for RoboCup Soccer Simulation [17], and Microsoft Robotics Developer Studio
(MRDS) for RoboCup Junior CoSpace [7].
In this case, there are two ways for implementing the leagues in the cloud:
one possibility is importing the world simulation files into Webots or Gazebo,
the cloud supported simulators; the other alternative is to develop the WebGL
and ROS interfaces for those simulators, which should be feasible for SimSpark
since it already works in Linux, but quite problematic for MRDS, which only
works in Windows.
It should be noted that supporting a specific simulator is a heavy task; in fact,
MRDS has not been updated or patched since version 4.0, which was released in
early 2012. Moreover, the Robotics Division of Microsoft Research was suspended
in September 2014.
Other leagues that only used hardware platforms could be candidates to
activate their simulated counterpart: in RoboCup@Work, the KUKA youBot
platform is one candidate system for use, and this platform is readily available
in the Webots and Gazebo simulators (Fig. 5). Participants who can’t afford
such a costly physical robot would definitely benefit from the availability of a
simulated environment.
Cloud Simulations for RoboCup 7
Fig. 5. Simulated environment of a KUKA youBot platform, a candidate system for
the RoboCup@Work competition.
Competition based on low-cost platforms, like RoboCup Junior, can also
benefit from the access to a simulation platform. It would allow the users to
test their algorithms on standard platforms, or even simulate their own specific
hardware design. We have already implemented the environment of the line sub-
league of RoboCup Junior rescue (Fig. 6).
Fig. 6. Simulated environment for the RoboCup Junior Rescue competition.
3.1 Advantages of cloud simulators
These are the main advantages of using a web based simulator:
1. They do not need installation nor maintenance. Such operations are per-
formed by the web portal that provides the simulator. Hence, neither the
school nor the students have to deal with this unrelated task.
8 Enric Cervera, Gustavo Casa˜n, and Ricardo Tellez
2. Students cannot break the simulation program by making errors or miss
use of the simulation. If students make mistakes and something goes wrong
crashing the simulation, they just can relaunch the web simulation again and
start again from the initial conditions.
3. Different simulators available which allows entrance at different level of com-
plexity. A web simulation system can provide different simulators at the same
portal, each one with a different level of abstraction (for high school students,
for university students, etc).
4. Students can use any type of computer. Only a WebGL-enabled browser is
5. Students and teachers can work from anywhere. Since the only requirement
is to have access to internet, teachers and students can actually be anywhere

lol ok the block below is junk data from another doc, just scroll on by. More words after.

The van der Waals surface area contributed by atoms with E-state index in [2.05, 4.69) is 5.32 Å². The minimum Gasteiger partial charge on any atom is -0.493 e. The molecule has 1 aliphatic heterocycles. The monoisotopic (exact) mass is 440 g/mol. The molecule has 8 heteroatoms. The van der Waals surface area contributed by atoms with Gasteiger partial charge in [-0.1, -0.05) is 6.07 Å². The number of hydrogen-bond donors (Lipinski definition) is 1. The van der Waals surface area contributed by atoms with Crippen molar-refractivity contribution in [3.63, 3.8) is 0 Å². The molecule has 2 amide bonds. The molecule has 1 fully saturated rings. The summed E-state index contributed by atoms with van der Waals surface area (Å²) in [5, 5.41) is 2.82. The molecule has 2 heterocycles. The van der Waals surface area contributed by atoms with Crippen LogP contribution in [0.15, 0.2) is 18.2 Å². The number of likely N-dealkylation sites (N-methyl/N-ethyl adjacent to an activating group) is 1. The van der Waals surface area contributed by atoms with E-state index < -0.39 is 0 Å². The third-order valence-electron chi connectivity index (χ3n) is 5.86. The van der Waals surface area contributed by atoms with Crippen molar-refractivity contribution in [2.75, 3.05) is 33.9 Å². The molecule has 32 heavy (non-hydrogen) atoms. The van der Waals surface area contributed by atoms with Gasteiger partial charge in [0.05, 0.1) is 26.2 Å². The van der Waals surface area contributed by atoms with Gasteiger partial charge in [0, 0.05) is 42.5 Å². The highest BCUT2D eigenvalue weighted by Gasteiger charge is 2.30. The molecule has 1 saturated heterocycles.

while doing their simulations.
6. Students can cooperate with their mates while working on the simulation.
Web simulation is by nature a collaborative thing, at the contrary of desktop
simulations. Hence, differently from desktop simulators, web simulators allow
the work of different people at the same time on the same simulation.
3.2 Drawbacks
As any system, web simulations have also drawbacks:
1. Users need a fast enough internet connection. Web simulations are run
through an internet connection, and since the simulations tend to be com-
plex, it is required to have an internet connection with fast speed.
2. By being on the cloud, web simulation inherits all the security problems that
any cloud system has. It is very difficult to ensure that the data stored in
the cloud will not be accessed by unauthorized people.
4 Conclusion and Future Work
We have presented a cloud simulation platform suitable for RoboCup Virtual
Competitions. An open-source, common simulation platform has an important
advantage over the current scattered development of specific simulators for each
RoboCup league: programming and maintaining a simulator application is hard
and time consuming. In addition, the cloud platform allows any user, anywhere,
to run a simulation with any device equipped with a WebGL-enabled browser,
be it a laptop, desktop, tablet, or even a smartphone.
Obviously, an Internet connection is needed, and the cost of the cloud in-
frastructure needs to be taken into account. We have presented a platform built
on top of AWS, which can be used initially for free. More powerful computing
configurations with an increasing number of CPUs and GPUs are available at
an additional cost.
We expect that the RoboCup community opens a debate about the adoption
of this or a similar platform for future editions of the virtual leagues. In the
Cloud Simulations for RoboCup 9
near future, we plan to offer cloud versions for all the leagues that currently
use simulators, and develop simulation versions of some other leagues that use
physical robots. The cloud allows to share simulations and code, enabling the
development of a lively community of RoboCup users, which would become a
complement and reinforcing tool for the successful RoboCup events throughout
the world.
Support of IEEE RAS through the CEMRA program (Creation of Educational
Material for Robotics and Automation) is gratefully acknowledged. This paper
describes research done at the Robotic Intelligence Laboratory. Support for this
laboratory is provided in part by Ministerio de Economia y Competitividad
(DPI2015-69041-R), by Generalitat Valenciana (PROMETEOII/2014/028) and
by Universitat Jaume I (P1-1B2014-52).